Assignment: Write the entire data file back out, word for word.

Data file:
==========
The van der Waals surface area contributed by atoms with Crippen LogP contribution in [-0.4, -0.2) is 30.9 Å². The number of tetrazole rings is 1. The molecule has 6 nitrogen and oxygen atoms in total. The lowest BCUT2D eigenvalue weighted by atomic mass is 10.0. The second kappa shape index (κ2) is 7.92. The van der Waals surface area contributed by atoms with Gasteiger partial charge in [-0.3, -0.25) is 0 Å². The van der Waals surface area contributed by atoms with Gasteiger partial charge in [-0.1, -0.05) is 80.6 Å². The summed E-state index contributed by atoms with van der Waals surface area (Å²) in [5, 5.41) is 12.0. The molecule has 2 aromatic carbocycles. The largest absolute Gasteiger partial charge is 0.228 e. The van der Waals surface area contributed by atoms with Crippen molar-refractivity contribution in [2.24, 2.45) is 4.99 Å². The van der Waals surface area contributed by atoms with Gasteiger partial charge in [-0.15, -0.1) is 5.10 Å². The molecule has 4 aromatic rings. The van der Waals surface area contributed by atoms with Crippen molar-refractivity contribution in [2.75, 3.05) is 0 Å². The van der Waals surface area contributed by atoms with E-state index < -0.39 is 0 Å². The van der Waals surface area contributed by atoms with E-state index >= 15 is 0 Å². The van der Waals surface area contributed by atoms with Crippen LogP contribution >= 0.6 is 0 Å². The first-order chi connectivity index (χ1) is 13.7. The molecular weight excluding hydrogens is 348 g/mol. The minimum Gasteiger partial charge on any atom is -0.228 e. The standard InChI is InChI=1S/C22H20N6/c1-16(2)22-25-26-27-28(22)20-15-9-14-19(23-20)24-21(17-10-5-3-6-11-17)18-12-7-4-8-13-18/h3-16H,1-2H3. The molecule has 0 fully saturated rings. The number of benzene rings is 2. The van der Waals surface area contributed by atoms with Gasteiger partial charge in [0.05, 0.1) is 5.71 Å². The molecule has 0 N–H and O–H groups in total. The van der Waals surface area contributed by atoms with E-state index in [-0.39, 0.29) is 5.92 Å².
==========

The van der Waals surface area contributed by atoms with Crippen LogP contribution in [-0.4, -0.2) is 30.9 Å². The number of tetrazole rings is 1. The molecule has 6 nitrogen and oxygen atoms in total. The lowest BCUT2D eigenvalue weighted by atomic mass is 10.0. The second kappa shape index (κ2) is 7.92. The van der Waals surface area contributed by atoms with Gasteiger partial charge in [-0.3, -0.25) is 0 Å². The van der Waals surface area contributed by atoms with Gasteiger partial charge in [-0.1, -0.05) is 80.6 Å². The summed E-state index contributed by atoms with van der Waals surface area (Å²) in [5, 5.41) is 12.0. The molecule has 2 aromatic carbocycles. The largest absolute Gasteiger partial charge is 0.228 e. The van der Waals surface area contributed by atoms with Crippen molar-refractivity contribution in [2.24, 2.45) is 4.99 Å². The van der Waals surface area contributed by atoms with Gasteiger partial charge in [-0.15, -0.1) is 5.10 Å². The molecule has 4 aromatic rings. The van der Waals surface area contributed by atoms with Crippen molar-refractivity contribution in [2.75, 3.05) is 0 Å². The van der Waals surface area contributed by atoms with E-state index < -0.39 is 0 Å². The van der Waals surface area contributed by atoms with E-state index >= 15 is 0 Å². The van der Waals surface area contributed by atoms with Crippen LogP contribution >= 0.6 is 0 Å². The first-order chi connectivity index (χ1) is 13.7. The molecular weight excluding hydrogens is 348 g/mol. The minimum Gasteiger partial charge on any atom is -0.228 e. The standard InChI is InChI=1S/C22H20N6/c1-16(2)22-25-26-27-28(22)20-15-9-14-19(23-20)24-21(17-10-5-3-6-11-17)18-12-7-4-8-13-18/h3-16H,1-2H3. The molecule has 0 fully saturated rings. The number of benzene rings is 2. The van der Waals surface area contributed by atoms with Gasteiger partial charge in [0.05, 0.1) is 5.71 Å². The molecule has 0 N–H and O–H groups in total. The van der Waals surface area contributed by atoms with E-state index in [-0.39, 0.29) is 5.92 Å².